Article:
Hi Frank, Look at Sun's N1 SPS (Service Provisioning System): It's free to use, and you can buy support and training if you decide you need it. I've worked with several customers that have it deploying full 3-tier architectures, including configuring clusters etc on-the-fly. Mind you even though it uses XML fairly heavily you also sometimes want to use it to kick off scripts etc. You cannot escape some scripting if you're using Unix Another thing to look at that's a bit lighter weight and more for patching and simple apps is Sun Connection ( Yes, I work for a Sun partner, so I'm a bit biased. But these tools support your OS, are free, and can support the volume of systems you're maintaining. Regards, Bit
  7. Bit

    About 2Tb limit

    This is a bit off-topic: is th 2TB restriction just for filesystems Windows controls itself? My WinXP Pro system uses a network share that's larger than 2TB with no problems. Regards, Bit
  8. You won't notice/feel a difference between SATA 1 (150MB/s) and SATA 2 (300MB/s), unless your primary use for the computer is to run benchmarks. Even SATA 1 has a transfer rate around double what the fastest hard drives on the market can sustain. And I don't think eSATA is worth buying a controller for, given the convenience, cheap price, and wide availabiltiy of USB2 external enclosures. So, I'd say spend your money elsewhere (larger drives, drive redundancy etc). Or if your motherboard only has USB1, perhaps a USB2 controller for the external drive etc... This is all just my personal opinion, I'd love to hear what other people think. Regards, Bit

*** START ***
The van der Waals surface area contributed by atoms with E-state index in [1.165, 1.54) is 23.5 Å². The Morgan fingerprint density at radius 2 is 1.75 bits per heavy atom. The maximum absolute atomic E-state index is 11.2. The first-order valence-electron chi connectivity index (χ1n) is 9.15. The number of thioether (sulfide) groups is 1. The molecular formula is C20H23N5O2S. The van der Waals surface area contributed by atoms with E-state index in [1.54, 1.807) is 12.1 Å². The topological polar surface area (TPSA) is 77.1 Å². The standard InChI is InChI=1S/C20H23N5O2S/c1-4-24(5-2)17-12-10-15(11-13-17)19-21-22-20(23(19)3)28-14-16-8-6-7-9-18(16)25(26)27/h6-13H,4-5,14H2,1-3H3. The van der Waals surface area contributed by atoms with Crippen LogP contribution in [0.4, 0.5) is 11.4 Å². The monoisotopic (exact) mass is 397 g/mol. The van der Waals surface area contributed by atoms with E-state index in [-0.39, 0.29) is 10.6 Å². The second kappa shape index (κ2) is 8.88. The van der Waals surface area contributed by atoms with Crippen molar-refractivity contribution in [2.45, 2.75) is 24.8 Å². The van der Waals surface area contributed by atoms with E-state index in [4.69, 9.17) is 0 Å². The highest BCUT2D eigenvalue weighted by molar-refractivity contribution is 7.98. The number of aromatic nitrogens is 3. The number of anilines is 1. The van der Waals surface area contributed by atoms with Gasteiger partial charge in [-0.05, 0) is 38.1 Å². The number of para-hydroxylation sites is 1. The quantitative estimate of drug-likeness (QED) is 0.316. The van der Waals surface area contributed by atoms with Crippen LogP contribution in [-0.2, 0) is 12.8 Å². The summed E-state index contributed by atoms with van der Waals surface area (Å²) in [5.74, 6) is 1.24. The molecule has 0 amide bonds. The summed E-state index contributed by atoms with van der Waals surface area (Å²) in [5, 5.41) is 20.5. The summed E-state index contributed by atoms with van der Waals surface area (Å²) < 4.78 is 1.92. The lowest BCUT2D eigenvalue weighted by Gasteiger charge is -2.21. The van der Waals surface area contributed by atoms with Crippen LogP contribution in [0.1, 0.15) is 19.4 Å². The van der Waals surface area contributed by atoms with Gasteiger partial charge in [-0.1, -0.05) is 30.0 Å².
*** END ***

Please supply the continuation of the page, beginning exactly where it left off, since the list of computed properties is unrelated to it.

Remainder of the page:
9. Bit

    1 large array or two small ones